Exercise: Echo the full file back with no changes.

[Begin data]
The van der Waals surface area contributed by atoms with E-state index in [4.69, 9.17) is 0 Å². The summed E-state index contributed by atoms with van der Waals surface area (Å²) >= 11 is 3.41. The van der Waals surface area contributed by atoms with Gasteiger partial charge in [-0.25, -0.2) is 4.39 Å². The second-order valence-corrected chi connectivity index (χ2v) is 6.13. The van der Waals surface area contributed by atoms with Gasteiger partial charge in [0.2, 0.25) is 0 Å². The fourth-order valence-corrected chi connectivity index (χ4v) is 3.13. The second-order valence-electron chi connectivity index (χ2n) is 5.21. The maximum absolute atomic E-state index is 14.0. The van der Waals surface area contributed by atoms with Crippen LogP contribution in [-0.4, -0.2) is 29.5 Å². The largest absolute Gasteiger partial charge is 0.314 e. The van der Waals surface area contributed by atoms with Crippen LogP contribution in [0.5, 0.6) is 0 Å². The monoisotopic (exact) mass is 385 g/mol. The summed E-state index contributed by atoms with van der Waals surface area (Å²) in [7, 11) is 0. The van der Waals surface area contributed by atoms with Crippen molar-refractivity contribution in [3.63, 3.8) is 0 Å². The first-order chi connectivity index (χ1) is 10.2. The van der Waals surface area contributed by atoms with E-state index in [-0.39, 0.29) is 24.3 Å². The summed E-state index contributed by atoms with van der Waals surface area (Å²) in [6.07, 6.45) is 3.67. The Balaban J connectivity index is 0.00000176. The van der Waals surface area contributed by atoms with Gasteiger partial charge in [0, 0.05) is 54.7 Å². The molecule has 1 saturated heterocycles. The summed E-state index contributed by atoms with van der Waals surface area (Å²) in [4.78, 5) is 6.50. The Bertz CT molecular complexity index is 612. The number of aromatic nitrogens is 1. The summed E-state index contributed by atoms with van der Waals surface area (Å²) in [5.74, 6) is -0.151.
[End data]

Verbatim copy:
The van der Waals surface area contributed by atoms with E-state index in [4.69, 9.17) is 0 Å². The summed E-state index contributed by atoms with van der Waals surface area (Å²) >= 11 is 3.41. The van der Waals surface area contributed by atoms with Gasteiger partial charge in [-0.25, -0.2) is 4.39 Å². The second-order valence-corrected chi connectivity index (χ2v) is 6.13. The van der Waals surface area contributed by atoms with Gasteiger partial charge in [0.2, 0.25) is 0 Å². The fourth-order valence-corrected chi connectivity index (χ4v) is 3.13. The second-order valence-electron chi connectivity index (χ2n) is 5.21. The maximum absolute atomic E-state index is 14.0. The van der Waals surface area contributed by atoms with Crippen LogP contribution in [-0.4, -0.2) is 29.5 Å². The largest absolute Gasteiger partial charge is 0.314 e. The van der Waals surface area contributed by atoms with Crippen LogP contribution in [0.5, 0.6) is 0 Å². The monoisotopic (exact) mass is 385 g/mol. The summed E-state index contributed by atoms with van der Waals surface area (Å²) in [7, 11) is 0. The van der Waals surface area contributed by atoms with Crippen molar-refractivity contribution in [3.63, 3.8) is 0 Å². The first-order chi connectivity index (χ1) is 10.2. The van der Waals surface area contributed by atoms with E-state index in [-0.39, 0.29) is 24.3 Å². The summed E-state index contributed by atoms with van der Waals surface area (Å²) in [6.07, 6.45) is 3.67. The Balaban J connectivity index is 0.00000176. The van der Waals surface area contributed by atoms with Gasteiger partial charge in [0, 0.05) is 54.7 Å². The molecule has 1 saturated heterocycles. The summed E-state index contributed by atoms with van der Waals surface area (Å²) in [4.78, 5) is 6.50. The Bertz CT molecular complexity index is 612. The number of aromatic nitrogens is 1. The summed E-state index contributed by atoms with van der Waals surface area (Å²) in [5.74, 6) is -0.151.